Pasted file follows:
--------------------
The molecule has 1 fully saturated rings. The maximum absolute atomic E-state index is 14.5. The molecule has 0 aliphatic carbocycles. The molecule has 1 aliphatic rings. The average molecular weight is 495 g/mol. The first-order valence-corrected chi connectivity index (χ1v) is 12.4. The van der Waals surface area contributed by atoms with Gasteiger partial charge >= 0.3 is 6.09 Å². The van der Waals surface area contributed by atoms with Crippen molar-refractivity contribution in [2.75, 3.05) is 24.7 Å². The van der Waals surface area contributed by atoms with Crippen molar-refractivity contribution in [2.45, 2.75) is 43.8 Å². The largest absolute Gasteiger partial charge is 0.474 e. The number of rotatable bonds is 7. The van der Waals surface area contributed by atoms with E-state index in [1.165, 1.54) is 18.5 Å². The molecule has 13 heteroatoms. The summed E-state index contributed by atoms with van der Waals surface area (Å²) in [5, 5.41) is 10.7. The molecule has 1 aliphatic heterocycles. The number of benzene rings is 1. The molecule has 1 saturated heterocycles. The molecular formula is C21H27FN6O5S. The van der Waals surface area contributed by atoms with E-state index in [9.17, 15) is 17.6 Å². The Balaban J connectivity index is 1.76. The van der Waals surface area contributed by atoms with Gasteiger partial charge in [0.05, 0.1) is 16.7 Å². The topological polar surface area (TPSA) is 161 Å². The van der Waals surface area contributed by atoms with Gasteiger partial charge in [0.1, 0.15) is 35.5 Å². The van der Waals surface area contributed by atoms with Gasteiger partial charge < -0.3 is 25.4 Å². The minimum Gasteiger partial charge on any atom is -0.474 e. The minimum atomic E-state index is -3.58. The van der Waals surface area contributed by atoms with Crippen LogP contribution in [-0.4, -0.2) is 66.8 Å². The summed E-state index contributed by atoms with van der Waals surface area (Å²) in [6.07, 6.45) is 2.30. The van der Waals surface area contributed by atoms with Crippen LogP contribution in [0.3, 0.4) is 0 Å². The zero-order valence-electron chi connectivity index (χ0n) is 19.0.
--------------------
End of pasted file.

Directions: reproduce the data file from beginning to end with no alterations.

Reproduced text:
The molecule has 1 fully saturated rings. The maximum absolute atomic E-state index is 14.5. The molecule has 0 aliphatic carbocycles. The molecule has 1 aliphatic rings. The average molecular weight is 495 g/mol. The first-order valence-corrected chi connectivity index (χ1v) is 12.4. The van der Waals surface area contributed by atoms with Gasteiger partial charge >= 0.3 is 6.09 Å². The van der Waals surface area contributed by atoms with Crippen molar-refractivity contribution in [2.75, 3.05) is 24.7 Å². The van der Waals surface area contributed by atoms with Crippen molar-refractivity contribution in [2.45, 2.75) is 43.8 Å². The largest absolute Gasteiger partial charge is 0.474 e. The number of rotatable bonds is 7. The van der Waals surface area contributed by atoms with E-state index in [1.165, 1.54) is 18.5 Å². The molecule has 13 heteroatoms. The summed E-state index contributed by atoms with van der Waals surface area (Å²) in [5, 5.41) is 10.7. The molecule has 1 aliphatic heterocycles. The number of benzene rings is 1. The molecule has 1 saturated heterocycles. The molecular formula is C21H27FN6O5S. The van der Waals surface area contributed by atoms with E-state index in [9.17, 15) is 17.6 Å². The Balaban J connectivity index is 1.76. The van der Waals surface area contributed by atoms with Gasteiger partial charge in [0.05, 0.1) is 16.7 Å². The topological polar surface area (TPSA) is 161 Å². The van der Waals surface area contributed by atoms with Gasteiger partial charge in [0.1, 0.15) is 35.5 Å². The van der Waals surface area contributed by atoms with Gasteiger partial charge < -0.3 is 25.4 Å². The minimum Gasteiger partial charge on any atom is -0.474 e. The minimum atomic E-state index is -3.58. The van der Waals surface area contributed by atoms with Crippen LogP contribution in [-0.4, -0.2) is 66.8 Å². The summed E-state index contributed by atoms with van der Waals surface area (Å²) in [6.07, 6.45) is 2.30. The van der Waals surface area contributed by atoms with Crippen LogP contribution in [0.3, 0.4) is 0 Å². The zero-order valence-electron chi connectivity index (χ0n) is 19.0.